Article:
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ZAP’s annual San Francisco tasting ushering the arrival of Zinfandel as a serious grape
In 1991, when ZAP (Zinfandel Advocates & Producers) held the first of its annual tasting extravaganzas in San Francisco, there was little inkling of just how big an event it would become. All the original organizers knew is that Zinfandel – a cultivar singled out by California’s winegrowing pioneers as far back as the 1850s – was in danger of becoming an under-appreciated grape, and they wanted to exhibit an unprecedented show of unity in support of this varietal wine, while offering consumers an opportunity to experience the best of them in one place.
A smash-hit from the get-go, the ZAP festival quickly built up its yearly attendance to as much as 8,000 purple-teethed zin fanatics. In past years, it wasn't uncommon to see Zinfandel lovers brushing their chops in the restrooms, then head out to sample more party juice. With at least 250 producers pouring two to six different zins each, ZAP's yearly event was the highlight of the year for wine lovers who crave the dark, lush, full bodied hedonism of Zinfandel.
Last year, for the first time, ZAP held its "grand tasting" at San Francisco's Presidio, dividing its tasting events into three separate buildings so that Zinfandel lovers can experience the wines in more intimate settings, and carry on conversations with winemakers in more civilized fashion. This year's event takes place at the Presidio on Saturday, January 31, 2015. You can find more information, or sign up to attend, by visiting zinfandelexperience.com.
If you've attended ZAP events in previous years, at the Presidio you will notice the disappearance of the wild, crazy party atmosphere. Zinfandel, if you will, has become a more serious wine. The growers and producers are encouraging consumers to focus more on things like the complexity of the grape, and nuances related to where specific bottlings are grown (what the French would call terroir).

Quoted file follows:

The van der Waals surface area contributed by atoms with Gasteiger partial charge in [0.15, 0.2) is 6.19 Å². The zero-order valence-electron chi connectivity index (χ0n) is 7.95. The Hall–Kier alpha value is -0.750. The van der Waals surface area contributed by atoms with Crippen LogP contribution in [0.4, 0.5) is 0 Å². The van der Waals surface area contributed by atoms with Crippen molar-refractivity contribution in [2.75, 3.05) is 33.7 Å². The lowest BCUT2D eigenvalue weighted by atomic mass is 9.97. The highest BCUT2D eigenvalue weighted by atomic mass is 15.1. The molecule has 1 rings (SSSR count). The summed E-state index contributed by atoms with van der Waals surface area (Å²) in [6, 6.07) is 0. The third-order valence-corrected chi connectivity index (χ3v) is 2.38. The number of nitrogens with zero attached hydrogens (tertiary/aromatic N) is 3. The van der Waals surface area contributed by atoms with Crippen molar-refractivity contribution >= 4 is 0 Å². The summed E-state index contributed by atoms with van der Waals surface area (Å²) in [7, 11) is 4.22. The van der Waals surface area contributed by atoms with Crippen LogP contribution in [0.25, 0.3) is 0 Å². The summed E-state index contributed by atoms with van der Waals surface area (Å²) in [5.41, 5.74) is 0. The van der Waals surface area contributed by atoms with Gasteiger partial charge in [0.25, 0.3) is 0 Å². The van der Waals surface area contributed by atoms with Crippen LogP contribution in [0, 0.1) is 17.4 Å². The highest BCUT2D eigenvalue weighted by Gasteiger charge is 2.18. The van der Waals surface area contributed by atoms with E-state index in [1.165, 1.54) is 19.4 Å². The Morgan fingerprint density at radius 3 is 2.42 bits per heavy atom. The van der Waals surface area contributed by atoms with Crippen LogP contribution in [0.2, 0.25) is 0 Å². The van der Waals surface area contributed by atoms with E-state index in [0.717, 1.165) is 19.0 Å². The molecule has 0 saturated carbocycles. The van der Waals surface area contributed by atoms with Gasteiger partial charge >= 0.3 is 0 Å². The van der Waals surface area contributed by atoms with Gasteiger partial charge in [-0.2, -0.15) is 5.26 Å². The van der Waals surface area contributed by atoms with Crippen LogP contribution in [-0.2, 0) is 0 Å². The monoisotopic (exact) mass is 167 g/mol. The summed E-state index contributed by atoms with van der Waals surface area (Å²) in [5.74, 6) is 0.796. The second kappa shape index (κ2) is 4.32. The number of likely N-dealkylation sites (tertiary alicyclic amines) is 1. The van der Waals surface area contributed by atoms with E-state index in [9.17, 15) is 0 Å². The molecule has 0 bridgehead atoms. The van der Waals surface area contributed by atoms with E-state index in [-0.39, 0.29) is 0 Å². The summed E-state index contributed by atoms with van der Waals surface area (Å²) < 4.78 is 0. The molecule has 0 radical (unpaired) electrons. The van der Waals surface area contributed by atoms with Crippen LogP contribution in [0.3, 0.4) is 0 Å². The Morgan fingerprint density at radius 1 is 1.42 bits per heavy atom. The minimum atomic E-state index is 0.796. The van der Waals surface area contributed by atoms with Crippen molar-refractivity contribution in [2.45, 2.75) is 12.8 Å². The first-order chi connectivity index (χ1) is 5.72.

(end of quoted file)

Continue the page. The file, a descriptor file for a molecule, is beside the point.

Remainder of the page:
Zinfandel Advocates & Producers, after all, has always been a non-profit, member-based, educational 501(c)(3). Proceeds from events like the yearly San Francisco tasting go towards the preservation and recognition of Zinfandel as America's heritage wine; and particularly, ongoing research, with the help of U.C. Davis, on clonal strands of this variety of Vitis vinifera.
One thing we do need to say, especially to Zinfandel naysayers: tasting big zins is not especially hard. Even average quality Zinfandels offer plenty enough juicy fruit qualities that cushion the palate just fine, despite alcohol levels as high as +15%. Aficionados of Pinot Noir, Cabernet Sauvignon, Syrah, or Australian, French, Italian or Spanish red wines need hardly hold up their noses; since when you actually look at most of the red wines being produced around the world today, you see that almost all of them now average over 14% alcohol – not much different than your typical modern day Zinfandel.
If anything, contemporary style Zinfandels are beginning to shed excess weight, and are getting sleeker and zestier each year. A lot of this is because consumers as well as critics have been recently giving more credence to balanced, elegant styles that avoid ultra-ripe, raisiny or over-oaked tastes. Zinfandel growers have been responding by farming to achieve all the flavors Zinfandel lovers love, but at lower grape sugars –which translates into lower average alcohol levels – and winemakers have been working hand in hand to craft more subtle styles of the varietal in the winery.
Attention, Lodi AVA wine lovers: between 11:45 AM and 3:15 PM at the January 31 grand tasting, lodiwine.com's Randy Caparoso will also be conducting a series of small workshops focused on the regional styles of California Zinfandel, co-sponsored by The SOMM Journal. For further details, please visit zinfandelexperience.com/#!sommelier.
Caparoso will start with a tasting of two Lodi Native Zinfandels, with the winemaker/owners of Lodi's m2 Wines (Layne Montgomery) and Macchia Wines (Tim Holdener) chatting about their widely acclaimed project – focused on the more fragrant, feminine style of Zinfandel for which Lodi is becoming better known. In fact, to gain a better perspective on what makes Lodi "Lodi," you might want to sit in on Caparoso's other workshops, which will focus on the Zinfandels from Amador County, Calaveras, El Dorado, Contra Costa, Lake County, Mendocino, and the Rockpile AVA in Sonoma.
Lodi wineries, of course, will be well represented at the January 31 ZAP event. Among the ZAP member/wineries producing Lodi grown Zinfandels:
Fields Family Wines
Gnarly Head/Brazin Wines
Harney Lane Winery
Jessie's Grove Winery
Klinker Brick Winery
LangeTwins Family Winery & Vineyards
Oak Ridge Winery
St. Amant Winery
Van Ruiten Family Winery